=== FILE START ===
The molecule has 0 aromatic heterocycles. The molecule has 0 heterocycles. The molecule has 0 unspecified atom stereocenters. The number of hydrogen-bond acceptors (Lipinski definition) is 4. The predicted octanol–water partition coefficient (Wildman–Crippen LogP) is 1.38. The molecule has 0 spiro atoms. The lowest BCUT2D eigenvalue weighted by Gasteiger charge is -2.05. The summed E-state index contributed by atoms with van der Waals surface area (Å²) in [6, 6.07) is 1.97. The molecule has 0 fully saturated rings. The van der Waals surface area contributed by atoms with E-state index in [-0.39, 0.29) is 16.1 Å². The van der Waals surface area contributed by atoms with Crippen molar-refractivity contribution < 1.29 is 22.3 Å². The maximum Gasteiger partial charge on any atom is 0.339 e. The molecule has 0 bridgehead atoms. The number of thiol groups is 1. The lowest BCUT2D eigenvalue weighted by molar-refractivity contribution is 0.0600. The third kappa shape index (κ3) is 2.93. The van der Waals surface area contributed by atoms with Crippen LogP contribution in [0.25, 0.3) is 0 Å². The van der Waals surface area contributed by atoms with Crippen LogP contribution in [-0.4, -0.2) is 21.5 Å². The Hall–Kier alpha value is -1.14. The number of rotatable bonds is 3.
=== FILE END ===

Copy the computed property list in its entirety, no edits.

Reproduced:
The molecule has 0 aromatic heterocycles. The molecule has 0 heterocycles. The molecule has 0 unspecified atom stereocenters. The number of hydrogen-bond acceptors (Lipinski definition) is 4. The predicted octanol–water partition coefficient (Wildman–Crippen LogP) is 1.38. The molecule has 0 spiro atoms. The lowest BCUT2D eigenvalue weighted by Gasteiger charge is -2.05. The summed E-state index contributed by atoms with van der Waals surface area (Å²) in [6, 6.07) is 1.97. The molecule has 0 fully saturated rings. The van der Waals surface area contributed by atoms with E-state index in [-0.39, 0.29) is 16.1 Å². The van der Waals surface area contributed by atoms with Crippen molar-refractivity contribution < 1.29 is 22.3 Å². The maximum Gasteiger partial charge on any atom is 0.339 e. The molecule has 0 bridgehead atoms. The number of thiol groups is 1. The lowest BCUT2D eigenvalue weighted by molar-refractivity contribution is 0.0600. The third kappa shape index (κ3) is 2.93. The van der Waals surface area contributed by atoms with Crippen LogP contribution in [0.25, 0.3) is 0 Å². The van der Waals surface area contributed by atoms with Crippen LogP contribution in [-0.4, -0.2) is 21.5 Å². The Hall–Kier alpha value is -1.14. The number of rotatable bonds is 3.